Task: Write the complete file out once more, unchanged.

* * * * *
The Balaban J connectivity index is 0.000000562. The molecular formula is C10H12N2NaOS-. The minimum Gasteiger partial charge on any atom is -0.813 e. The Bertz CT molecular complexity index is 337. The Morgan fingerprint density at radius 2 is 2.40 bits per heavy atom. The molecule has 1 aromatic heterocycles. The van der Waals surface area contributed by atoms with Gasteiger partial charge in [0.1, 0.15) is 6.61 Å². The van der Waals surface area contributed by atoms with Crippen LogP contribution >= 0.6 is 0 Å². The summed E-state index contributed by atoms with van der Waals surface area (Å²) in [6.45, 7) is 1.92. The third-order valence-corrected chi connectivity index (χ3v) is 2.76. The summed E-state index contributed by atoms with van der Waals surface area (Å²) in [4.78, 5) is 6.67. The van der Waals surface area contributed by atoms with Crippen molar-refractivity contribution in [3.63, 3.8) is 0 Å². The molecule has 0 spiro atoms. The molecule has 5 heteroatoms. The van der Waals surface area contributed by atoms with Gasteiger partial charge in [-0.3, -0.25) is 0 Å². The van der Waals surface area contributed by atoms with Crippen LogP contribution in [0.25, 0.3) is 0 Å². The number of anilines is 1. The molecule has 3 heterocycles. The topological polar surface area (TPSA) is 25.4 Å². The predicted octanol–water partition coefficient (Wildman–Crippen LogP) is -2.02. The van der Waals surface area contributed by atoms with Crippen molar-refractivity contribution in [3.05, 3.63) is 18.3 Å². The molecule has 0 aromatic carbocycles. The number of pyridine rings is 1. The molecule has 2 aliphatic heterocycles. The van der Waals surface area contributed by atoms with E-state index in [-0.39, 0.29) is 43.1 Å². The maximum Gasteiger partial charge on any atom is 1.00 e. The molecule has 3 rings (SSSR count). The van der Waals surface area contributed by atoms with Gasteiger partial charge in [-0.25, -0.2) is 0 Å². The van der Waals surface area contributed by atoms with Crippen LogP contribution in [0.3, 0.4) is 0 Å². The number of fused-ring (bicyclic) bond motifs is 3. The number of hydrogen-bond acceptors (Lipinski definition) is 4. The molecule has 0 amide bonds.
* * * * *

The Balaban J connectivity index is 0.000000562. The molecular formula is C10H12N2NaOS-. The minimum Gasteiger partial charge on any atom is -0.813 e. The Bertz CT molecular complexity index is 337. The Morgan fingerprint density at radius 2 is 2.40 bits per heavy atom. The molecule has 1 aromatic heterocycles. The van der Waals surface area contributed by atoms with Gasteiger partial charge in [0.1, 0.15) is 6.61 Å². The van der Waals surface area contributed by atoms with Crippen LogP contribution >= 0.6 is 0 Å². The summed E-state index contributed by atoms with van der Waals surface area (Å²) in [6.45, 7) is 1.92. The third-order valence-corrected chi connectivity index (χ3v) is 2.76. The summed E-state index contributed by atoms with van der Waals surface area (Å²) in [4.78, 5) is 6.67. The van der Waals surface area contributed by atoms with Crippen molar-refractivity contribution in [3.63, 3.8) is 0 Å². The molecule has 0 spiro atoms. The molecule has 5 heteroatoms. The van der Waals surface area contributed by atoms with Gasteiger partial charge in [-0.3, -0.25) is 0 Å². The van der Waals surface area contributed by atoms with Crippen LogP contribution in [0.25, 0.3) is 0 Å². The number of anilines is 1. The molecule has 3 heterocycles. The topological polar surface area (TPSA) is 25.4 Å². The predicted octanol–water partition coefficient (Wildman–Crippen LogP) is -2.02. The van der Waals surface area contributed by atoms with Crippen molar-refractivity contribution in [3.05, 3.63) is 18.3 Å². The molecule has 0 aromatic carbocycles. The number of pyridine rings is 1. The molecule has 2 aliphatic heterocycles. The van der Waals surface area contributed by atoms with E-state index in [-0.39, 0.29) is 43.1 Å². The maximum Gasteiger partial charge on any atom is 1.00 e. The molecule has 3 rings (SSSR count). The van der Waals surface area contributed by atoms with Gasteiger partial charge in [-0.25, -0.2) is 0 Å². The van der Waals surface area contributed by atoms with Crippen LogP contribution in [0.3, 0.4) is 0 Å². The number of fused-ring (bicyclic) bond motifs is 3. The number of hydrogen-bond acceptors (Lipinski definition) is 4. The molecule has 0 amide bonds.